Saturday, 14 May 2011

Arab Filmmakers Receive Vital Funding to Bring Their Stories to the World

DFI Marks First Year Anniversary With Film Grants for 25 New MENA Projects; Provides Financing Support to Emerging Arab Storytellers Facing Rising Production Costs.

CANNES, May 14th, 2011 – In a time of industry change and rising film productions costs across the Middle East and North Africa (MENA) amidst changing political societies, Doha Film Institute (DFI) announced 25 new film grants for projects in various stages of development, and called for more collaborative financial support from the Arab world to support storytellers from the region.

The grants, range across development, production and post-production stages and will provide much needed financial support in the Arab world to bring a variety of stories to life. For the first of two grant submission cycles, DFI has awarded five post-production, 12 production and eight development grants for filmmakers from the MENA region. Importantly, grants have been distributed to reflect the diversity of voices within the region - with recipients hailing from Egypt, Algeria, Lebanon, Palestine, Syria, Jordan, Tunisia and Morocco. In line with the organisation's commitment to discovering and supporting new voices and perspectives, several of the grants have been allocated to support filmmakers embarking on their first full-length features.

The selected projects are diverse and wide-ranging, and include sports and family themed-films centred on self-realisation and survival, films celebrating freedom of expression in the Middle East, nostalgic tales of love, longing and relationships, and political dramas about the effects of civil war.

DFI Executive Director, Amanda Palmer, explained the reasons behind these latest funding initiatives: “The MENA region has always struggled to get financial support from the Arab world, and this year, we are already hearing that the impact of change has increased production costs and made it even more difficult for filmmakers to make their stories. It’s more important than ever that organisations like DFI not only support these filmmakers, but encourage others in the Arab world to support in this time of industry uncertainty and change. DFI’s grants not only support established filmmakers, but in many cases we are providing young emerging talents, who struggle to be heard, the financial backing to enable them to transform their scripts to film.”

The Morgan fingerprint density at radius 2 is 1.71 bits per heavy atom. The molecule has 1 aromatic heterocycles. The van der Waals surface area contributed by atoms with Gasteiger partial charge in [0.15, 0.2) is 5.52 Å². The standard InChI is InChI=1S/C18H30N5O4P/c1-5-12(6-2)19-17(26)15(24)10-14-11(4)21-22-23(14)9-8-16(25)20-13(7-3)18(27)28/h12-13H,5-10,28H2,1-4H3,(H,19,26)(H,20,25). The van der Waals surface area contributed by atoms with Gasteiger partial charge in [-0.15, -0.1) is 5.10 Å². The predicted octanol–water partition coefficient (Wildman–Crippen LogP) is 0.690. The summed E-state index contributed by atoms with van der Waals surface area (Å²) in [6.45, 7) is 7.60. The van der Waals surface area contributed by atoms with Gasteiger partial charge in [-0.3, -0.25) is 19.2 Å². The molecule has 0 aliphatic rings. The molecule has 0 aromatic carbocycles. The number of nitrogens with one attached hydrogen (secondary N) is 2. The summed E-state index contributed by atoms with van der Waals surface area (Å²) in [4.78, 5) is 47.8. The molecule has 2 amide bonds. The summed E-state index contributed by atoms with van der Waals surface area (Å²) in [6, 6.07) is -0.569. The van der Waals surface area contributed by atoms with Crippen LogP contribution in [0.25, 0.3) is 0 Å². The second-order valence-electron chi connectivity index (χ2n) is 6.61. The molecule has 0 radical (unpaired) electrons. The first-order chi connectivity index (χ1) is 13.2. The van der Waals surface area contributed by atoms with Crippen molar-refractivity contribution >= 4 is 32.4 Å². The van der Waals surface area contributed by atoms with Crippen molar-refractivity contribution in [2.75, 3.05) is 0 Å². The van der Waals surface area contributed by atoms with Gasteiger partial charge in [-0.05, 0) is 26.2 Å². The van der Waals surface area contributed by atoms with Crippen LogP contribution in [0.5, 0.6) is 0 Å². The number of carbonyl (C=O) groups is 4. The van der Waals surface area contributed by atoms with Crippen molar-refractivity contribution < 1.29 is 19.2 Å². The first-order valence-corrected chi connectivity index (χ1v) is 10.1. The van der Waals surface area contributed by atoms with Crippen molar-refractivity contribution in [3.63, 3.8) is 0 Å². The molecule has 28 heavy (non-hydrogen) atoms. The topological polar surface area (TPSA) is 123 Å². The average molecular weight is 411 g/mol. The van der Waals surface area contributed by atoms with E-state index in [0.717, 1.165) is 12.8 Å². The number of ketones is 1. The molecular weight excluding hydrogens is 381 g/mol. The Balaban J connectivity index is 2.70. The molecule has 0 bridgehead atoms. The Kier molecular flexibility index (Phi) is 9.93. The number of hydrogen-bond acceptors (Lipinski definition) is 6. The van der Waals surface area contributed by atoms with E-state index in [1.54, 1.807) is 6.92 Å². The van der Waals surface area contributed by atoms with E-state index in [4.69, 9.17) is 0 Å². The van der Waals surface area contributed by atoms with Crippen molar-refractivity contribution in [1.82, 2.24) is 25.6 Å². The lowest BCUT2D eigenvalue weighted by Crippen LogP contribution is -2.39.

H.E. Sheikh Jabor Bin Yousuf Al Thani, Festival Board Member added: “DFI’s film grants are an important next step in establishing Qatar as a global film and cultural hub. A support system of this nature is something that is vital to building a credible and sustainable local and regional film industry. It also sends a message that Qatar is not only supporting the building of its own industry, but also strengthening the regional one. We are proud to be contributing to the development of these creative industries and serve as a stepping stone for regional filmmakers to showcase their creativity to the global community and hope to discover the next gems in world cinema.”